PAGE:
It takes max two hours and I'd rank it 2.5-2.7 in complexity. Shouldn't take more then 10 minutes to teach and it is light years more simple to grasp than Neanderthal or any of the Pax games.

P.s. Also you can just pledge for Neanderthal. It is the better game, an did you already have 4 unplayed Eklund game, you really don't need 6.
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Martin G
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Honestly, it sounds like you either need to play these solo or find another group to play with, preferably one that can teach you the rules. Stop buying them until you've found that!
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Ben Wickens
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Sierra Madre games all take a bit of learning from the rule books. Normally when you read a rule book you can see "oh that is exactly as it is in x game" where as Sierra Madre games tend to go their own way in terms of trying to represent the science or history behind the games reason for being. Then there is all the science and history and game created terms all add to the challenge. All games can be learned by playthrough videos etc. so you have options to learn them. They are fairly complex to learn but not too complex to teach.

I think the Greenland System (Bios Genesis, Greenland etc) suits solo play well. They could be seen as complex dice games and the combination of brutal events and rules overhead might make them a bit on the complex end for your regulars. As you can play multihanded and solo rules you could have mileage in them. They tell a great story and are hugely thematic. They hold onto their value well so once you have played them a bit you can always trade them on.

Bios Megafauna with tooth and claw variant is really quite straight forward although I do not think the rule book helps a science shy player to learn the game. I am trying to do a rules rewrite and think the game could be taught in 15 minutes as long as the players are happy playing something a little different (each hex can have a prey and predator, prey/predator competition rules) I would not rule it out. Will they like the interaction? Will they like the theme? Will they like a Dark heart roll on a mutagen event making some of their species extinct? Thats for you to say. I think it is satisfying to explore solo as well.

Pax Pamir is an easy teach. Once taught also players will really have the rules fairly clear. Probably can be taught well in 15 minutes. You can do things to simplify the game (play weak states) and then the game will play pretty quick. The problem with Pamir is not the rules but managing the challenges of what to do and u why. Do the wrong thing and you could pay for it the rest of the game. For instance if you do not get a Spy card and spend all your money you could feel your choices are very constrained. Games can run over 2 hours for learning games but if play just to the first successful topple it could be much less.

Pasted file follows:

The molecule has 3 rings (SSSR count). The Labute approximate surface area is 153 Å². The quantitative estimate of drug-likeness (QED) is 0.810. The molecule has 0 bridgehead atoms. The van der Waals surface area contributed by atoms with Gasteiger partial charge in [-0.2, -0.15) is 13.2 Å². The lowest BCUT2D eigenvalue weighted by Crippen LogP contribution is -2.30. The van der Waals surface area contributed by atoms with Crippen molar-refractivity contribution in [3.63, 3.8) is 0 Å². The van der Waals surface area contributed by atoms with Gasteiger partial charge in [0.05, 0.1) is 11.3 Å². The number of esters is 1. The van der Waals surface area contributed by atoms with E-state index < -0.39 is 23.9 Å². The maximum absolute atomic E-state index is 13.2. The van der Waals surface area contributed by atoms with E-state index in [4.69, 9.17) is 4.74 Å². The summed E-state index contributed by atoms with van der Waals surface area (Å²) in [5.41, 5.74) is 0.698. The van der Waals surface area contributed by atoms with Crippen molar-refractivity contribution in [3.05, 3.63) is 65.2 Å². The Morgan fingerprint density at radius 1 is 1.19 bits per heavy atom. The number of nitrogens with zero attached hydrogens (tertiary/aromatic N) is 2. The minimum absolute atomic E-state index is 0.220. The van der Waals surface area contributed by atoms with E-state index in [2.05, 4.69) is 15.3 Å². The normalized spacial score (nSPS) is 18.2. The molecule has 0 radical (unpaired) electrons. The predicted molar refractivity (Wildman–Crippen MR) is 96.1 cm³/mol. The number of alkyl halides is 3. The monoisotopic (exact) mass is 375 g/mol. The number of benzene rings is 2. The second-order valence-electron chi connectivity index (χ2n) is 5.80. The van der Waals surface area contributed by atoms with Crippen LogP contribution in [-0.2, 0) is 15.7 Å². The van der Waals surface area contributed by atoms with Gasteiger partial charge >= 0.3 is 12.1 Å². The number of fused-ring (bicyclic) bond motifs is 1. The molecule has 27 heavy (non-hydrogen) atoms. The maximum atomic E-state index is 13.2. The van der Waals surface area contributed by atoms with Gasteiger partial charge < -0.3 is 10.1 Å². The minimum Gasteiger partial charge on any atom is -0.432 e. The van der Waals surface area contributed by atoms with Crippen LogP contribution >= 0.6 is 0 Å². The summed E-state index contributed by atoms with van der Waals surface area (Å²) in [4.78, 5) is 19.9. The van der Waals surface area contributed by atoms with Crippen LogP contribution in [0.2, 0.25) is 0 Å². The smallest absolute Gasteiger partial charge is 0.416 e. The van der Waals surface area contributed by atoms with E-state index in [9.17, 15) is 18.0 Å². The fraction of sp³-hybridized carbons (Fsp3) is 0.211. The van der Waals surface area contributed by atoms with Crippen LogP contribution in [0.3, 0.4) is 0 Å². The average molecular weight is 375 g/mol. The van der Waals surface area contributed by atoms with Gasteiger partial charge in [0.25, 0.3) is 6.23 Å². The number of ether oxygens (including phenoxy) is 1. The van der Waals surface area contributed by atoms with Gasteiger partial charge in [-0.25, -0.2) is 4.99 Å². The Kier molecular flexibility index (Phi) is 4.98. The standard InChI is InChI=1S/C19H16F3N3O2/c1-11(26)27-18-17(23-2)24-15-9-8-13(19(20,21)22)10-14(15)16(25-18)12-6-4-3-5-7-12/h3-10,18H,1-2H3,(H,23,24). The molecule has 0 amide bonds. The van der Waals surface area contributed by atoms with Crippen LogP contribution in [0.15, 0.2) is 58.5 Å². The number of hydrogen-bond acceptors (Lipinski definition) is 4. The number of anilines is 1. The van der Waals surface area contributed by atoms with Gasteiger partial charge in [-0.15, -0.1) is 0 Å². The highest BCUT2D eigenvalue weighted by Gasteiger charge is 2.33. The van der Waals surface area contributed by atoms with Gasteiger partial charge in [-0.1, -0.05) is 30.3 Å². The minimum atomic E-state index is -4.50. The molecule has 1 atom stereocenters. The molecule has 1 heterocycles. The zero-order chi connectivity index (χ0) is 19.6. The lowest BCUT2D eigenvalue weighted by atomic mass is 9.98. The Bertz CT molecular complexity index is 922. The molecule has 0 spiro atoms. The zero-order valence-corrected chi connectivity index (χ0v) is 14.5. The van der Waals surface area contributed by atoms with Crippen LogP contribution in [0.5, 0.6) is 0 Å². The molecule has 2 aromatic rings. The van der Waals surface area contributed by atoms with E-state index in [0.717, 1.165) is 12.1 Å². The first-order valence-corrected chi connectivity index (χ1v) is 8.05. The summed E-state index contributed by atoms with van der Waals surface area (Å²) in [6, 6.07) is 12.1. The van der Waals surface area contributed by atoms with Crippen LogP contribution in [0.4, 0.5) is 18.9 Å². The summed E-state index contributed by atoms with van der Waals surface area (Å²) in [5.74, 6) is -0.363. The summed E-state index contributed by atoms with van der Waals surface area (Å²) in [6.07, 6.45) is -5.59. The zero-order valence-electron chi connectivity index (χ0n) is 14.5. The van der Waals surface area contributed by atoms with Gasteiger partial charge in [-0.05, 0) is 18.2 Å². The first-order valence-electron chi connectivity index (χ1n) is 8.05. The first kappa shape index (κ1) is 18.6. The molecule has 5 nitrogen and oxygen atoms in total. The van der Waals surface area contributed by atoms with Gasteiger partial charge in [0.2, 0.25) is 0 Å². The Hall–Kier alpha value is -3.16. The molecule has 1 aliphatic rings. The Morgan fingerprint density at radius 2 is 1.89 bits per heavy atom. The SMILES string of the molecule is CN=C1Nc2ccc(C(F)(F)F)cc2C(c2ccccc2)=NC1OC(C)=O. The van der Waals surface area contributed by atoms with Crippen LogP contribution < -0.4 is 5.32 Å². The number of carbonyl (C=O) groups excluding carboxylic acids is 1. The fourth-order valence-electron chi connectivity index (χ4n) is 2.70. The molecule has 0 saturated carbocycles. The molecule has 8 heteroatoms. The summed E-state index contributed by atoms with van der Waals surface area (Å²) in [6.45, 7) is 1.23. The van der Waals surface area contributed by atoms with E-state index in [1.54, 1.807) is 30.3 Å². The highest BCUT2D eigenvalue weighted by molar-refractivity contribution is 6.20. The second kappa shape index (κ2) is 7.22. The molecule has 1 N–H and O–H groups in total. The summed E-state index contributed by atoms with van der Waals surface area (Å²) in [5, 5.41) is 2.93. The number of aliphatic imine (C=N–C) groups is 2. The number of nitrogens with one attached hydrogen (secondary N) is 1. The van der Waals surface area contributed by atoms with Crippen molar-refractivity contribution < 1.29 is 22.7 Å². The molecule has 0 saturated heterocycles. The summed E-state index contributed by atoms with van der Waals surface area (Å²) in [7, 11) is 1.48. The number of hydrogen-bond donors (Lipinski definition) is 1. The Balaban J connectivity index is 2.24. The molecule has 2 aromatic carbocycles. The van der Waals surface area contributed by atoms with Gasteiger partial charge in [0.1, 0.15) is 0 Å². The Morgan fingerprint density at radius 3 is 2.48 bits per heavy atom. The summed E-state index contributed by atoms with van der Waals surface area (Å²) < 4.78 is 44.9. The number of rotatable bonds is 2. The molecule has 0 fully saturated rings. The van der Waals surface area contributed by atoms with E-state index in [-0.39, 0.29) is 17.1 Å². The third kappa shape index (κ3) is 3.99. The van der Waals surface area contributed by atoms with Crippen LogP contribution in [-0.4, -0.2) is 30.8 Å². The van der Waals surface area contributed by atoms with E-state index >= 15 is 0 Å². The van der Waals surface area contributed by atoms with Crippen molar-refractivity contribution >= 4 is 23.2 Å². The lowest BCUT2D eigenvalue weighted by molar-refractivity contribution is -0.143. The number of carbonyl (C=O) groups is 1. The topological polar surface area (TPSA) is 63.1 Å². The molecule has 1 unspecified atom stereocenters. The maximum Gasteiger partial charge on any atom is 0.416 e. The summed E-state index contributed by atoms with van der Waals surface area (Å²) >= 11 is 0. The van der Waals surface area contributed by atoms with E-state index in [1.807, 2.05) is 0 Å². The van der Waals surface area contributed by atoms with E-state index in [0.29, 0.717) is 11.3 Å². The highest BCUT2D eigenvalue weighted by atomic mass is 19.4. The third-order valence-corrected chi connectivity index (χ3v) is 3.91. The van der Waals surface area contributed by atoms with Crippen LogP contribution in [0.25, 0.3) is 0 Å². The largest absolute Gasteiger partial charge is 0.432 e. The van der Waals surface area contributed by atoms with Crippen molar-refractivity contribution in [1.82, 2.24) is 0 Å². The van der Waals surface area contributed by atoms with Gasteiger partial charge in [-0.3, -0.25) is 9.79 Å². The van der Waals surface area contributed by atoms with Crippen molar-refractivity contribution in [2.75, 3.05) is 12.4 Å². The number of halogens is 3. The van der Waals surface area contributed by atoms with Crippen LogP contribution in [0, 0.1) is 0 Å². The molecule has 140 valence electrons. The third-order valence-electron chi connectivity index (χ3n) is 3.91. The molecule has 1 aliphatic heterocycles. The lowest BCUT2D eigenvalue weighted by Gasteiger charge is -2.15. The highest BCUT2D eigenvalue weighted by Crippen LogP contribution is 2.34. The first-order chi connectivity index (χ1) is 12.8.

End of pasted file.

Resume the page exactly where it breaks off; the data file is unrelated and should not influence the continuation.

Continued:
There are lots of amazing games with low rules overheads and a lack of complexity in the play - you do need the right games for the right groups. Sierra Madre games though offer something that I find more memorable even if I cannot get them to the table as often. On top of that each Sierra Madre game then competes with each other for table time so bear that in mind.

Were I you would I get the new Kickstarter? Thats for you to decide. I had first edition Greenland, played it a good chunk then traded it and was very tempted to pick up Neanderthal. If I had more disposable income I would buy it, probably though for solo and solitaire play rather than to introduce to others.

I am certainly getting Pax Emancipation when it comes out...And will be very tempted by a lighter version of High Frontier if that happens.
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Andrew B C
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Learn the rules for yourself first, play it by yourself, and then you can explain it to other people in a way that is a lot more friendly. Also, try to find any player aids online as they are usually helpful.

Neanderthal is easier to learn than Bios: Genesis IMO, though that may be because I played Neanderthal after B:G. modest
 
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Jose Smith
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I guess it comes down to what you are looking for in a game. I am able to get Pax Porfiriana, Pax Pamir, Pax Renaissance to the table because they play pretty quick. Once you learn the pax system it only takes a few minutes to explain why this one is different. I really enjoy each of them as it gives a rich experience of manipulating the current game environment and trying to ensure your engine survives the changes.

High Frontier (3rd edition) is a different beast as you are now talking about something that is going to take all day to play if you do it with full points and colonize. I have not had a game go less than 4 hours, but each of those 4 hours were great as we would stare at that wonderful map and figure out how we are going to make it to our next objective.

Neanderthal, Bios: Genesis, and Bios: Megafauna (Second Edition) play more like simulations. I enjoy them just for the fact of playing through an interesting thought experiment. They all play pretty quick once you get passed the 30 minute rules teach.

If you are looking for a table that will be able to run through these titles you can message me. Though one third of our plays are on tabletop simulator as we can't get everyone around the table at the same time. To give you an idea of how popular these games are with this group, we each picked up all of Phil's available games and pledge his kickstarters.